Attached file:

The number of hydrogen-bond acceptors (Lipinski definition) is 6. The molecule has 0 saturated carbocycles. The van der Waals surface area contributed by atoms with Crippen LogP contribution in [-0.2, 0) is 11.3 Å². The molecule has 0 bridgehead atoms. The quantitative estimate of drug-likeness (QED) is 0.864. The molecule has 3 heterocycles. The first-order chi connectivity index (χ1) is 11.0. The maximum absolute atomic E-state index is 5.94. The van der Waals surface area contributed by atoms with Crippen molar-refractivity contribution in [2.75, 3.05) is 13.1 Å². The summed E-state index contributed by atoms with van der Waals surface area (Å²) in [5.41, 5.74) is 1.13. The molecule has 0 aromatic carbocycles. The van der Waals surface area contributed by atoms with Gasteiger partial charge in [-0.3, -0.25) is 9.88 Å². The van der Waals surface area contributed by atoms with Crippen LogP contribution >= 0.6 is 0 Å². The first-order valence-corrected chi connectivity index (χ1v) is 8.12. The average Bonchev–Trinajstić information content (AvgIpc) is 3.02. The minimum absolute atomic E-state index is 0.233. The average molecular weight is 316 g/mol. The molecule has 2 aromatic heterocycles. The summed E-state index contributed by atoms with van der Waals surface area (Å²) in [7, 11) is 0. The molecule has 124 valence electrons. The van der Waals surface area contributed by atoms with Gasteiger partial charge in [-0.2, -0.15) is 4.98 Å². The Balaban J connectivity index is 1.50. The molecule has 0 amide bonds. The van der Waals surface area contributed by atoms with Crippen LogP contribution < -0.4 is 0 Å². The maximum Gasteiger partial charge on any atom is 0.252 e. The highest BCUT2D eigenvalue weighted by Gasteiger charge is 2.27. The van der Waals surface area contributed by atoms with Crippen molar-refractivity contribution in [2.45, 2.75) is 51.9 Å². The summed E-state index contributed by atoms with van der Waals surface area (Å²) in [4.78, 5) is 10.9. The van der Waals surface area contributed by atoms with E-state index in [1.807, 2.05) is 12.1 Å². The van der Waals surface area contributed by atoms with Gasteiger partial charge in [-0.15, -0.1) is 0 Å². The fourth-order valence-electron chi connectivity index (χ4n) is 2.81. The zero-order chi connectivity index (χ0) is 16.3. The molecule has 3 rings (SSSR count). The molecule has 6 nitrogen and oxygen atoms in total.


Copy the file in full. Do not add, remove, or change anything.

The number of hydrogen-bond acceptors (Lipinski definition) is 6. The molecule has 0 saturated carbocycles. The van der Waals surface area contributed by atoms with Crippen LogP contribution in [-0.2, 0) is 11.3 Å². The molecule has 0 bridgehead atoms. The quantitative estimate of drug-likeness (QED) is 0.864. The molecule has 3 heterocycles. The first-order chi connectivity index (χ1) is 11.0. The maximum absolute atomic E-state index is 5.94. The van der Waals surface area contributed by atoms with Crippen molar-refractivity contribution in [2.75, 3.05) is 13.1 Å². The summed E-state index contributed by atoms with van der Waals surface area (Å²) in [5.41, 5.74) is 1.13. The molecule has 0 aromatic carbocycles. The van der Waals surface area contributed by atoms with Gasteiger partial charge in [-0.3, -0.25) is 9.88 Å². The van der Waals surface area contributed by atoms with Crippen LogP contribution >= 0.6 is 0 Å². The first-order valence-corrected chi connectivity index (χ1v) is 8.12. The average Bonchev–Trinajstić information content (AvgIpc) is 3.02. The minimum absolute atomic E-state index is 0.233. The average molecular weight is 316 g/mol. The molecule has 2 aromatic heterocycles. The summed E-state index contributed by atoms with van der Waals surface area (Å²) in [7, 11) is 0. The molecule has 124 valence electrons. The van der Waals surface area contributed by atoms with Gasteiger partial charge in [-0.2, -0.15) is 4.98 Å². The Balaban J connectivity index is 1.50. The molecule has 0 amide bonds. The van der Waals surface area contributed by atoms with Crippen LogP contribution < -0.4 is 0 Å². The maximum Gasteiger partial charge on any atom is 0.252 e. The highest BCUT2D eigenvalue weighted by Gasteiger charge is 2.27. The van der Waals surface area contributed by atoms with Crippen molar-refractivity contribution in [2.45, 2.75) is 51.9 Å². The summed E-state index contributed by atoms with van der Waals surface area (Å²) in [4.78, 5) is 10.9. The van der Waals surface area contributed by atoms with E-state index in [1.807, 2.05) is 12.1 Å². The van der Waals surface area contributed by atoms with Gasteiger partial charge in [-0.15, -0.1) is 0 Å². The fourth-order valence-electron chi connectivity index (χ4n) is 2.81. The zero-order chi connectivity index (χ0) is 16.3. The molecule has 3 rings (SSSR count). The molecule has 6 nitrogen and oxygen atoms in total.